The attributes of the image data stream are then determined. Such attributes can include, for example, the size of the image data stream. Also, the computer 10 can compute a hash for a particular segment 68 of the image data stream and/or for the entire image data stream. The size of the image data stream, as well as any other hash values derived from all or part of the image data stream, may be considered image data stream parameters. These parameters may be combined to generate a verification code. The verification code is then inserted into the private area 58. The recorded verification code is illustratively labeled 70 in FIG. 2.
In an alternative embodiment, the verification code may also be transmitted back to the remote computer. The remote computer may then store the verification code in association with the corresponding image identification code issued for the image data stream. Of course, the corresponding time data may also be recorded by the remote computer in association with the image identification code.
Further, if the user has requested a higher security level, the computer 10 may note the precise time data and location data. Such data may also be inserted into the private area (or transmitted to the remote computer or recorded in the directory 54).
In the preferred embodiment, the private area is encrypted using the key previously generated. If the user has selected an even higher level of security, the segment 68, or the entire image data file, may also be encrypted with the key.
Thus, various levels of security for the image data stream are available. For example, with "Level 1" security, the password is not supplied by the user. A standard password is simply supplied by the computer 10. The key is generated from the image identification code, time data, and standard password. With "Level 2" security, again, the computer-provided password is used, but information regarding each version of the image data file are recorded in the image file directory. In this way, an audit trail regarding changes to the image data stream may be generated. With "Level 3" security, such audit trail data is also recorded. However, a user-supplied password is used, together with the time data and image identification code, to generate a private key to encrypt the private area 58. If further security is desired, all, or a segment 68, of the image data stream may also be encrypted with the private key to create a ciphertext.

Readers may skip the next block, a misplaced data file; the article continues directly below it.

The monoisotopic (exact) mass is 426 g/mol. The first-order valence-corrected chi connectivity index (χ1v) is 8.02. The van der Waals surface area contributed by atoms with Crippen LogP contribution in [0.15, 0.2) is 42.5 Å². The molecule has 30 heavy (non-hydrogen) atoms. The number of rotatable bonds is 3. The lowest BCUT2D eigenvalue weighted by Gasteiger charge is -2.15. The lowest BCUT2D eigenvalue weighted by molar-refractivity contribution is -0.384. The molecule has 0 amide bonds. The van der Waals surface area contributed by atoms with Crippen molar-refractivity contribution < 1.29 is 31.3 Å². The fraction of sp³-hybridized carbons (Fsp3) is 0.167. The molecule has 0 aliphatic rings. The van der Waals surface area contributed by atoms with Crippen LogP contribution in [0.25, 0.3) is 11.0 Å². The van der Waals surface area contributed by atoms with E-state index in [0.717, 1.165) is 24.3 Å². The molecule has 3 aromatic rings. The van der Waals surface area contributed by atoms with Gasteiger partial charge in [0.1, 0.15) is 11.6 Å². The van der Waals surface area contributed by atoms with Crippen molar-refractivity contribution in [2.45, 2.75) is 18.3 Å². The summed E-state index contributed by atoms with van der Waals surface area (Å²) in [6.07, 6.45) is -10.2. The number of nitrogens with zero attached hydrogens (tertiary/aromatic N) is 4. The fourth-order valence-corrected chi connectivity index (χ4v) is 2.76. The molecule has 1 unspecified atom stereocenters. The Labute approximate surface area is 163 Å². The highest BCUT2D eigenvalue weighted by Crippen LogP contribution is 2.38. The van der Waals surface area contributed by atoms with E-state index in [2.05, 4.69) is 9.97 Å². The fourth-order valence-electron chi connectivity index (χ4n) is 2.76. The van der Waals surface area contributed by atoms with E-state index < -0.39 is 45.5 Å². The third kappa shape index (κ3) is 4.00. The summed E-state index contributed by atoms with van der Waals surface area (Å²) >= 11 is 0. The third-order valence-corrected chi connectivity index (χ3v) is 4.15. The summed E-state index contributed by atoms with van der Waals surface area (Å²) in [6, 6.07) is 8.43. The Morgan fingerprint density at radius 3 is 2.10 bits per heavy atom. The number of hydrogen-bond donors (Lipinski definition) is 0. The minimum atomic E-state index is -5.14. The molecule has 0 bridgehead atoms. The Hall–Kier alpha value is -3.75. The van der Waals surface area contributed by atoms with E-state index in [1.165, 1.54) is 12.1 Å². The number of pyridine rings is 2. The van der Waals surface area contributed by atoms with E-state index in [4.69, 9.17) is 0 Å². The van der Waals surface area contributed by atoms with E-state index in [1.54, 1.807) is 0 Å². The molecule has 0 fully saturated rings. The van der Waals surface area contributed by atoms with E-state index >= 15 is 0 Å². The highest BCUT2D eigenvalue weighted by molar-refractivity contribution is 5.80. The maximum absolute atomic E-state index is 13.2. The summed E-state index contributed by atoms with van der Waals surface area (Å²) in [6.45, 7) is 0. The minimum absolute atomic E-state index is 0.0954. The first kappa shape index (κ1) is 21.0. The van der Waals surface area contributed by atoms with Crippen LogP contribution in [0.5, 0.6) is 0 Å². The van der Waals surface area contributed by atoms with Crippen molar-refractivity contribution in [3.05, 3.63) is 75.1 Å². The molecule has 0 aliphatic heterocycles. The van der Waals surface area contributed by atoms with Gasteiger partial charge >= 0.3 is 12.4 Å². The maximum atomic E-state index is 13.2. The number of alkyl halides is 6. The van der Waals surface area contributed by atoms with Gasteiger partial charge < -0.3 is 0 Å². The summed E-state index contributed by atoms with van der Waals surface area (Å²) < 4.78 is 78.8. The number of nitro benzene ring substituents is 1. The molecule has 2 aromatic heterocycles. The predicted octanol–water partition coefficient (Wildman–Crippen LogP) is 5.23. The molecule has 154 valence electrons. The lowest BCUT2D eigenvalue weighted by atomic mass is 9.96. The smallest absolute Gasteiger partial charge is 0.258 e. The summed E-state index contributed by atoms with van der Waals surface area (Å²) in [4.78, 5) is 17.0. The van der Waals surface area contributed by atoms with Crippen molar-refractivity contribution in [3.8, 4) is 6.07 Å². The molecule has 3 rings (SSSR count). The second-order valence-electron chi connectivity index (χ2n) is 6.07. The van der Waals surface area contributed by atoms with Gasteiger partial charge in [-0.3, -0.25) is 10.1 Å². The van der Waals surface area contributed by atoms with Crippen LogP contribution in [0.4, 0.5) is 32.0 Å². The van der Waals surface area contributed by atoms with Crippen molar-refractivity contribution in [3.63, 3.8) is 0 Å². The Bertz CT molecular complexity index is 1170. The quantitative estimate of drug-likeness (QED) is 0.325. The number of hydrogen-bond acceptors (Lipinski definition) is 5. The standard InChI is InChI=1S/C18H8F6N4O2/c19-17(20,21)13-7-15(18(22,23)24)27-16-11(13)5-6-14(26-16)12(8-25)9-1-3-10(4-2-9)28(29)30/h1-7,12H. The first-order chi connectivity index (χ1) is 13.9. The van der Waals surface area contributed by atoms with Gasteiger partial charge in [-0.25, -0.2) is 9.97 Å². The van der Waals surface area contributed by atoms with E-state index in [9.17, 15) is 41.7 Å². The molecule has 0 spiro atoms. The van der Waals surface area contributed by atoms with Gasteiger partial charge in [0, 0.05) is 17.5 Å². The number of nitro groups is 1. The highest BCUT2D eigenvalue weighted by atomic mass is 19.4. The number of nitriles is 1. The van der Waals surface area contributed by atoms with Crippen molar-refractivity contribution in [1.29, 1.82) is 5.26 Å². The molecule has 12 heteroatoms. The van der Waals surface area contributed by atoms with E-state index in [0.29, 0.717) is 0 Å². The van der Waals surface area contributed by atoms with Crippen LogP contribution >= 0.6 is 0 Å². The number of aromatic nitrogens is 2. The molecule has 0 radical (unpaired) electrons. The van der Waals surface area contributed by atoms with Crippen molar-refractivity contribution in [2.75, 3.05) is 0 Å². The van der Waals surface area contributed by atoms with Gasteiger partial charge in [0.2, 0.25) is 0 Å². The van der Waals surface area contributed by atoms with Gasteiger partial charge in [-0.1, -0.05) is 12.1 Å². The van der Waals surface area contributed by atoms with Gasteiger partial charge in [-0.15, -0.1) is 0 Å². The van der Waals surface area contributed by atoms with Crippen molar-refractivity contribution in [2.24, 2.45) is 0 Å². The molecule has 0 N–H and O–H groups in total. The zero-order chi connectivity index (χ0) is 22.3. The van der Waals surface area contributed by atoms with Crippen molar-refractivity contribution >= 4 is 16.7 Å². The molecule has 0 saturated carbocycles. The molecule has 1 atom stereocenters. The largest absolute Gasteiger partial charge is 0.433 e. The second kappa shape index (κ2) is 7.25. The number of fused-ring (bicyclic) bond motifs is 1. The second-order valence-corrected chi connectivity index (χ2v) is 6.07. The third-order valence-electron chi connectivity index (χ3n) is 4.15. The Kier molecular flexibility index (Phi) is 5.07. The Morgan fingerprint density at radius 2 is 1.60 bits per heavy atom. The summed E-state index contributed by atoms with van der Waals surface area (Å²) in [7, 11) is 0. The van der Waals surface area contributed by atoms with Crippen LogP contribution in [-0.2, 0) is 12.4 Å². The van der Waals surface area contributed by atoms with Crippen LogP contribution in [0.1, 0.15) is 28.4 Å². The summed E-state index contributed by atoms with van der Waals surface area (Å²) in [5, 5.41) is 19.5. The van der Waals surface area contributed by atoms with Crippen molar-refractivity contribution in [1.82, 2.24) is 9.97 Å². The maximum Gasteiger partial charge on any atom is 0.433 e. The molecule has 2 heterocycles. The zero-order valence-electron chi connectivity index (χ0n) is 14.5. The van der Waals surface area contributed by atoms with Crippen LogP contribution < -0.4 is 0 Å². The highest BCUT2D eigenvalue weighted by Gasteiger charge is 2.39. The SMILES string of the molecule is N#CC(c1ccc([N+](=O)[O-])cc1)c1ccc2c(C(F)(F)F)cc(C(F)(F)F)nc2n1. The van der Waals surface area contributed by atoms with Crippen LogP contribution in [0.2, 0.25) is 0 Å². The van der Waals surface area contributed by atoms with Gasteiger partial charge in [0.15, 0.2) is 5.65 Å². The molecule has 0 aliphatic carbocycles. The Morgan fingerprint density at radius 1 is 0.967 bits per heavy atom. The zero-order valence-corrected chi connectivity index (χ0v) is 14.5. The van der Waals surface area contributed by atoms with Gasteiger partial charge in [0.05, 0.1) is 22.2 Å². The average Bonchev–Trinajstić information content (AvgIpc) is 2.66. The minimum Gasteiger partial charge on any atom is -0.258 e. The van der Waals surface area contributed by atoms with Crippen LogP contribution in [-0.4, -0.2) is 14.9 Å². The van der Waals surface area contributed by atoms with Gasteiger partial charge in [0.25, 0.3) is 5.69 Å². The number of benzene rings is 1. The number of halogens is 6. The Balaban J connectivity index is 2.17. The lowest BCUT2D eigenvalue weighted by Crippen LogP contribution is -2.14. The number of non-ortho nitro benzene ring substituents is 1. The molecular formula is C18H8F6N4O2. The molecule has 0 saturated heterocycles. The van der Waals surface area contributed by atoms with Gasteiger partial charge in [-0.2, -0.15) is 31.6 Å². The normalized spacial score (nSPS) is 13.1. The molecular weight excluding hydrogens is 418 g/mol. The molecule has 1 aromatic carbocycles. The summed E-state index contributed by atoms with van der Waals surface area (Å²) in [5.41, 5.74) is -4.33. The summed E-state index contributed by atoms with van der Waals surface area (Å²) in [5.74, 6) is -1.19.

If the user requires still further security, after the private area 58 (and possibly at least the segment 68 of the image data stream) have been encrypted using the key, the image data stream (or ciphertext) may be still further encrypted using any one of a variety of publicly known encryption methods. The files associated with the image data stream, such as the image file header 52, image file directory 54, and private area 56 may also be further encrypted.
A currently popular data encryption method, and the one used with the preferred embodiment, is the Data Encryption Standard, or, DES," which was developed and promulgated by the U.S. National Bureau of Standards. With this technique, data is enciphered in 64-bit blocks using a single 56-bit key, as described in NBS FIPS PUB 46, "Data Encryption Standard," National Bureau of Standards (1977). The technique is symmetric, in that the same key is used for encryption and decryption. Alternative encryption techniques, include, for example, the RSA system (named for its developers, Messrs. Rivest, Shamir, and Adleman). The RSA system is described in U.S. Pat. No. 4,405,829 issued to Rivest et al.